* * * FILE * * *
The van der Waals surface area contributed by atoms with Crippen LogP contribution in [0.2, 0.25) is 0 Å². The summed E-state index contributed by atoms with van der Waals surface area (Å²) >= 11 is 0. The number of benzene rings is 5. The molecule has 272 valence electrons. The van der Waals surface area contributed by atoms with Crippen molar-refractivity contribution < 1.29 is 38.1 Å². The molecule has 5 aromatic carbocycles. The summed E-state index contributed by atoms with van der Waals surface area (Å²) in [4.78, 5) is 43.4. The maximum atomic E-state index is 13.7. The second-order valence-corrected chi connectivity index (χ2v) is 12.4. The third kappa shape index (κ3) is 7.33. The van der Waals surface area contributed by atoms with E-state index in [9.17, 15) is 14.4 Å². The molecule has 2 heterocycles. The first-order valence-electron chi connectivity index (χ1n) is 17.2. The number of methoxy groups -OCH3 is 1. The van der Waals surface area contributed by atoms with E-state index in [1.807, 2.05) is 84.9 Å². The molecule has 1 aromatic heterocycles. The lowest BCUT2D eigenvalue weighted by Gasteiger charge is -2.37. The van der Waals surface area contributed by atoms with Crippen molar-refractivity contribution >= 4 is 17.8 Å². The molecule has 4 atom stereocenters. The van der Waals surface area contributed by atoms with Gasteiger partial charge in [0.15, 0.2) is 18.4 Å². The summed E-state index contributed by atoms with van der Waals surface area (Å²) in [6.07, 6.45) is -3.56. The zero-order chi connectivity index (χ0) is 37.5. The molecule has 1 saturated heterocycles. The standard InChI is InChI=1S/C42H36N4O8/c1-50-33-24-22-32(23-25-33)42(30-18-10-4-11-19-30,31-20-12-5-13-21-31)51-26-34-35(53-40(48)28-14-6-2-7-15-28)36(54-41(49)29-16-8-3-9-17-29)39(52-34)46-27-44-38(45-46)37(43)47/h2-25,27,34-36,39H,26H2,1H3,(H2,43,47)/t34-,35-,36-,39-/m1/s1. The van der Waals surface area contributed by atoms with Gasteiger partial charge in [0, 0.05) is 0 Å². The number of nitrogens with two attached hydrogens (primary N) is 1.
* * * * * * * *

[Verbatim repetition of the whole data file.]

The van der Waals surface area contributed by atoms with Crippen LogP contribution in [0.2, 0.25) is 0 Å². The summed E-state index contributed by atoms with van der Waals surface area (Å²) >= 11 is 0. The number of benzene rings is 5. The molecule has 272 valence electrons. The van der Waals surface area contributed by atoms with Crippen molar-refractivity contribution < 1.29 is 38.1 Å². The molecule has 5 aromatic carbocycles. The summed E-state index contributed by atoms with van der Waals surface area (Å²) in [4.78, 5) is 43.4. The maximum atomic E-state index is 13.7. The second-order valence-corrected chi connectivity index (χ2v) is 12.4. The third kappa shape index (κ3) is 7.33. The van der Waals surface area contributed by atoms with E-state index in [9.17, 15) is 14.4 Å². The molecule has 2 heterocycles. The first-order valence-electron chi connectivity index (χ1n) is 17.2. The number of methoxy groups -OCH3 is 1. The van der Waals surface area contributed by atoms with E-state index in [1.807, 2.05) is 84.9 Å². The molecule has 1 aromatic heterocycles. The lowest BCUT2D eigenvalue weighted by Gasteiger charge is -2.37. The van der Waals surface area contributed by atoms with Crippen molar-refractivity contribution >= 4 is 17.8 Å². The molecule has 4 atom stereocenters. The van der Waals surface area contributed by atoms with Gasteiger partial charge in [0.15, 0.2) is 18.4 Å². The summed E-state index contributed by atoms with van der Waals surface area (Å²) in [6.07, 6.45) is -3.56. The zero-order chi connectivity index (χ0) is 37.5. The molecule has 1 saturated heterocycles. The standard InChI is InChI=1S/C42H36N4O8/c1-50-33-24-22-32(23-25-33)42(30-18-10-4-11-19-30,31-20-12-5-13-21-31)51-26-34-35(53-40(48)28-14-6-2-7-15-28)36(54-41(49)29-16-8-3-9-17-29)39(52-34)46-27-44-38(45-46)37(43)47/h2-25,27,34-36,39H,26H2,1H3,(H2,43,47)/t34-,35-,36-,39-/m1/s1. The van der Waals surface area contributed by atoms with Gasteiger partial charge in [0, 0.05) is 0 Å². The number of nitrogens with two attached hydrogens (primary N) is 1.